Tom DeLay and Kids, Part II: Fundraising

Thursday, December 15, 2005 at 09:36 AM

Since posting the piece about Tom DeLay's support of the House budget Reconciliation bill being contradictory to his professed concern for abused and neglected kids, someone told me offline that I was being unfair to him.  The reason?  I didn't mention a report by Truthout that Mr. DeLay and his wife have "helped raise three foster kids themselves."  Point taken.  That should be known.

However, my original post also didn't get into other thing, like the fact that Mr. DeLay seems to use his two foundations "devoted" to helping kids to...well, to help Tom DeLay in his never-ending efforts to raise money.  And more money.  Did I mention it's about money?

The very same Truthout piece that reported the DeLay's efforts in raising three foster kids also reveals that:

"tax records show that DeLay's foundations have spent far more on golf fundraisers than on programs for children. (There are two foundations: The DeLay Foundation for Kids is one; it raises money for a second foundation, Rio Bend, a housing development under construction for foster children.) Over the past four fiscal years, DeLay's foundations have spent almost $600,000 on golf fundraisers at exotic retreats. That is more than seven times what DeLay has so far handed out to unrelated organizations that are actively helping kids, according to tax returns through the most recent filings of June 2004. Golf retreats are the only fundraising activity apparent on the foundations' tax returns."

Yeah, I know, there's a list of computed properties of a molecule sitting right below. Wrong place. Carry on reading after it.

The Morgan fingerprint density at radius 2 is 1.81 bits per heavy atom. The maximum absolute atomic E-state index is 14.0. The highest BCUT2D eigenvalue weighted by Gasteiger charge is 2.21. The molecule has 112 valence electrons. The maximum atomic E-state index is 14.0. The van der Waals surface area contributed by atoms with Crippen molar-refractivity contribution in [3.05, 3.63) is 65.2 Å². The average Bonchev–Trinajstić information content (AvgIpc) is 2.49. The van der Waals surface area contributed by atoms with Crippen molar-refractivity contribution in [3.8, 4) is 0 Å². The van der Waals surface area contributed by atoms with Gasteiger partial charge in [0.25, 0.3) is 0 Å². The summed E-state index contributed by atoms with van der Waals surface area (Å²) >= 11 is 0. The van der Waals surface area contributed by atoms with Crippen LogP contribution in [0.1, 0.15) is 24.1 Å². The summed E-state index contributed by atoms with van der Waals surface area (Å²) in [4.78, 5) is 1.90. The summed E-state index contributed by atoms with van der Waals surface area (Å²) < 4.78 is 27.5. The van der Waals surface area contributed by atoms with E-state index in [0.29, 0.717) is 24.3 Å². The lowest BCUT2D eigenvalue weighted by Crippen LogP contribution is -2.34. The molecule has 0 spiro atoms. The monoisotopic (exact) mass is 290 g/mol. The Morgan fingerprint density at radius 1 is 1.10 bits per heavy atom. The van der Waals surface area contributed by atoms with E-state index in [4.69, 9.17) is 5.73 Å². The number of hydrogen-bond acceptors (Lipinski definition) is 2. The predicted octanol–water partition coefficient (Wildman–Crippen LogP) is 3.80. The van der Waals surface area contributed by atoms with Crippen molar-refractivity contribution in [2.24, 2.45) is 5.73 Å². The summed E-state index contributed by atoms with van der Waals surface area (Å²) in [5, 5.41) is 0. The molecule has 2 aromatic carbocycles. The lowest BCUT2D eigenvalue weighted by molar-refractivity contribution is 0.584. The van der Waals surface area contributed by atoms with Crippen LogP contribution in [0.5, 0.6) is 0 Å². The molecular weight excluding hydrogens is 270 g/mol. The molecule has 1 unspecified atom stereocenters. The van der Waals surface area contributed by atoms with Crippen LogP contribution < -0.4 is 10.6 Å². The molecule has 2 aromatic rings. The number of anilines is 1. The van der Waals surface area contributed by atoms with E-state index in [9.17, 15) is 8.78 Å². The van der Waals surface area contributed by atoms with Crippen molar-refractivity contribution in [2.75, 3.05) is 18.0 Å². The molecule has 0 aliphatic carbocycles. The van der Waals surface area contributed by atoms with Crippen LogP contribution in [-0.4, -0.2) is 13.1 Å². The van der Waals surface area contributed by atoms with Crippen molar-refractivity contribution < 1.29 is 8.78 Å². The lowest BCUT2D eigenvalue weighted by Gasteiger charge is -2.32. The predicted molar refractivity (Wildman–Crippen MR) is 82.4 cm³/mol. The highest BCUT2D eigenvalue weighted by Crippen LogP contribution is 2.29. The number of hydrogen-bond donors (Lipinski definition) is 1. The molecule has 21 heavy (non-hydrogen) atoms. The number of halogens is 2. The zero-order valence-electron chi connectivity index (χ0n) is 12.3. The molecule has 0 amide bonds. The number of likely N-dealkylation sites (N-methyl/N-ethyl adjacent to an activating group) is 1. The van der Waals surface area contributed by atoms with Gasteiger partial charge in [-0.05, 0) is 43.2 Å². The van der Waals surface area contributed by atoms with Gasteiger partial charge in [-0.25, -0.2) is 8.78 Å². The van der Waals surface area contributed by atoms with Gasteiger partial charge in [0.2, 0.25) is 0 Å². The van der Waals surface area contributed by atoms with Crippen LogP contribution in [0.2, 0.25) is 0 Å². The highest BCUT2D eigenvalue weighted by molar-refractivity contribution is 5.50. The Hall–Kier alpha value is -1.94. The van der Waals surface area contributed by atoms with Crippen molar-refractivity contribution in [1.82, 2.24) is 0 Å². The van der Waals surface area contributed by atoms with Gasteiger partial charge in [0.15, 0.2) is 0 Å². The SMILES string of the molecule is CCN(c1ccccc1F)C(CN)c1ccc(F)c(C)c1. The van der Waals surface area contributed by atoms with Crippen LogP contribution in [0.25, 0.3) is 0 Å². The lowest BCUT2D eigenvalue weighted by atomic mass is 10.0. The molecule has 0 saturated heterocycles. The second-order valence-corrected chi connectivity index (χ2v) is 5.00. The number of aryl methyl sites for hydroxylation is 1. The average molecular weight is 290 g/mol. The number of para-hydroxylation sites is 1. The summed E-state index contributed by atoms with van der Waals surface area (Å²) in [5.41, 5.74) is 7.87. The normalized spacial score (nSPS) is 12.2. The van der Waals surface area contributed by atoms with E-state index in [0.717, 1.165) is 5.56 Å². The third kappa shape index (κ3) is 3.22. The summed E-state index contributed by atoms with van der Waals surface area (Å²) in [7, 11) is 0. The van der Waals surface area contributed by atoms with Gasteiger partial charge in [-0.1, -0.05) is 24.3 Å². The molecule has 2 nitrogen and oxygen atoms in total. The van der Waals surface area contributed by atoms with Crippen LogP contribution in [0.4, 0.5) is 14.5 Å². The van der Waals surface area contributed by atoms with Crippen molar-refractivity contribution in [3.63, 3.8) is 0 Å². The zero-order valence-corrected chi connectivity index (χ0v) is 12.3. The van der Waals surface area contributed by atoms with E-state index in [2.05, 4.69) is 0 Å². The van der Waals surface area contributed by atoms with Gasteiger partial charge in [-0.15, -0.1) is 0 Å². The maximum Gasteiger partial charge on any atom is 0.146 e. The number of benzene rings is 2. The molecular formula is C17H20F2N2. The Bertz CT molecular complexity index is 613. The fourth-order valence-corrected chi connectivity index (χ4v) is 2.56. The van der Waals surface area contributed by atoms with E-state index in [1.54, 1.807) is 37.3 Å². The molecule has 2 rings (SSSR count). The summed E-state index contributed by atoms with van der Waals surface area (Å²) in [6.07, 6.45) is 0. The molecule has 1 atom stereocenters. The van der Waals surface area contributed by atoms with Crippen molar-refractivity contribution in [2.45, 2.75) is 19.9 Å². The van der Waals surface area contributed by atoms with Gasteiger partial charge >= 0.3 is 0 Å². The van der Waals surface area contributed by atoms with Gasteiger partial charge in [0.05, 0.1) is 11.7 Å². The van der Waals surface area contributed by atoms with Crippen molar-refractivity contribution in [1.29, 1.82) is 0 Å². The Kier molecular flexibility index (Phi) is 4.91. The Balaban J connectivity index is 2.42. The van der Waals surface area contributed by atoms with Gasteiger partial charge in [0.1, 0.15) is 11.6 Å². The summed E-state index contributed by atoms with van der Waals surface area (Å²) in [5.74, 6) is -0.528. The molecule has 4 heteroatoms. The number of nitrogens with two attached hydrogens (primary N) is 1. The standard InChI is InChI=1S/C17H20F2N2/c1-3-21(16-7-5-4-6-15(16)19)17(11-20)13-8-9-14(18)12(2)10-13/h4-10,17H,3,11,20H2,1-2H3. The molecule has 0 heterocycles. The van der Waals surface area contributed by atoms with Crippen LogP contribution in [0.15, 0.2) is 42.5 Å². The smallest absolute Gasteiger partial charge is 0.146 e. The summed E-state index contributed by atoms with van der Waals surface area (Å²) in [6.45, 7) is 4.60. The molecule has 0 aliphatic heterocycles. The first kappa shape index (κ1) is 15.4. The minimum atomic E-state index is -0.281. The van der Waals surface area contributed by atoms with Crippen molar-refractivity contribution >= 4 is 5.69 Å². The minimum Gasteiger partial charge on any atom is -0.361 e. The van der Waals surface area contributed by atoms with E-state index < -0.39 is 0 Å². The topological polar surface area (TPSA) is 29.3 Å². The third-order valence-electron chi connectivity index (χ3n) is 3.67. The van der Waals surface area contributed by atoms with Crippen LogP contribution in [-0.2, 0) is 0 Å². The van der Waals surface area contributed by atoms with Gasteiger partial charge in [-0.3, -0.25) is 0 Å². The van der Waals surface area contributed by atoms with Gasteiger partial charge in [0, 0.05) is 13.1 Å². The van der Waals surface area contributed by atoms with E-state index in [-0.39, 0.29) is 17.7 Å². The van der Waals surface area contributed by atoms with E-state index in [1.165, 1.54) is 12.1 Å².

And SourceWatch has a lengthy piece on DeLay and his kids' foundations, including the info that:

--The DeLay Foundation for Kids operates out of a post office box near DeLay's home in Texas, and has consistently declined to identify its donors, citing their desire for privacy (it isn't required by law to identify them)

--Other tax and online records revealed that the donors include ExxonMobil, Southern Company, and SBC

--Whatever its charitable purpose, advocacy groups say the Foundation is also an important fundraising operation for the politician, and allows corporate lobbyists and executives--from Jack Abramoff to the private prison company Corporation of America (CCA) to curry favor with DeLay in a way that skirts campaign finance laws

--In April, 2003, DeLay raised $1.1 million from lobbyists and lawmakers at a golf tournament in Florida for The Delay Foundation for Kids, only thre months after engineering a change in House rules that had formerly prohibited lawmakers from accepting free trips and lodging in connection with charity events

All of which leads Arianna Huffington to conclude that "The personal charity fundraising scheme is as cynical as it is corrupt."